Conventional wisdom about the optimal time to start taking your Social Security benefits may vary. But, many retirement experts seem to agree that delaying benefits for as long as possible—at least until you reach full retirement age (FRA)—is the best course of action for most people.
The coronavirus pandemic has been a financial game-changer for so many people, perhaps especially for folks in the pre-retiree and early retirement stages of life.
The majority of people who have been investing their retirement savings have seen a huge drop in the value of their investments in recent months. People who had planned to live off their investments before filing for Social Security benefits may not be able to afford to do that now.
Does delaying Social Security benefits make still make sense?
Many experts think so. Your benefit amount will increase by 8% per year for every year after your FRA that you delay filing up to age 70. It’s unlikely that you’ll see 8% annual returns on stocks anytime soon. Even if you avoid investing in stocks and stick to less-risky investments (such as bonds or money markets), those returns are nowhere near 8%. Not only that, but the 8% annual increase in your Social Security benefit if you delay filing is guaranteed.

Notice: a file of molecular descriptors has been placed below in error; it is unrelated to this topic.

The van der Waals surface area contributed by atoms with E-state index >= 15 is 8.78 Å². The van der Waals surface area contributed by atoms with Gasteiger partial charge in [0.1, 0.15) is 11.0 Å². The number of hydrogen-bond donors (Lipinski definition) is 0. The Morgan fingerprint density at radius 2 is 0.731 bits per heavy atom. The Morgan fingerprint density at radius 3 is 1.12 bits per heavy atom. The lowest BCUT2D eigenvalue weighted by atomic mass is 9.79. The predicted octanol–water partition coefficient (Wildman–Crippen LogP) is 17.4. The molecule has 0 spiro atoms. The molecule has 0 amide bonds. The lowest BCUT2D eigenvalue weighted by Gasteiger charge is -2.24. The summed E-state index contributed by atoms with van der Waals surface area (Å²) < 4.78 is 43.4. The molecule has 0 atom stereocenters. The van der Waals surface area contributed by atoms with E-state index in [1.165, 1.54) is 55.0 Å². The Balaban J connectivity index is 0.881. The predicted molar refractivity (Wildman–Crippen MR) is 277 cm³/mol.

Now, if your life expectancy is shorter than the average—or if you lack savings for basic living expenses—filing for Social Security may be a better option. But assuming your retirement investments have been allocated properly, short-term declines in your investment values should not affect your decision to delay filing for benefits.
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Another concern when considering the early filing decision is the health of the Social Security program itself. We’ve all heard for years that the Social Security trust fund will eventually run out. Last week, the yearly Social Security and Medicare Trustees Report said that this is expected to happen in 2034, if there are no changes to the program. The recent financial aid from the government has caused many people to question the continued viability of Social Security.
But the trust fund accounts for only about 25% of the Social Security program. Most of the funding for Social Security benefits come from payroll taxes. So, even if the trust fund runs out sooner than 2034, that will likely only affect a portion of benefit payments.
Your Social Security benefit is only one part of your overall retirement financial picture. Working with an experienced financial planner can help you ensure that you combine all sources of retirement income in a well-planned and thoughtful way. If you’re wondering whether delaying your Social Security benefits still makes sense now, click here to set up a free, no-obligation meeting with one of our advisors.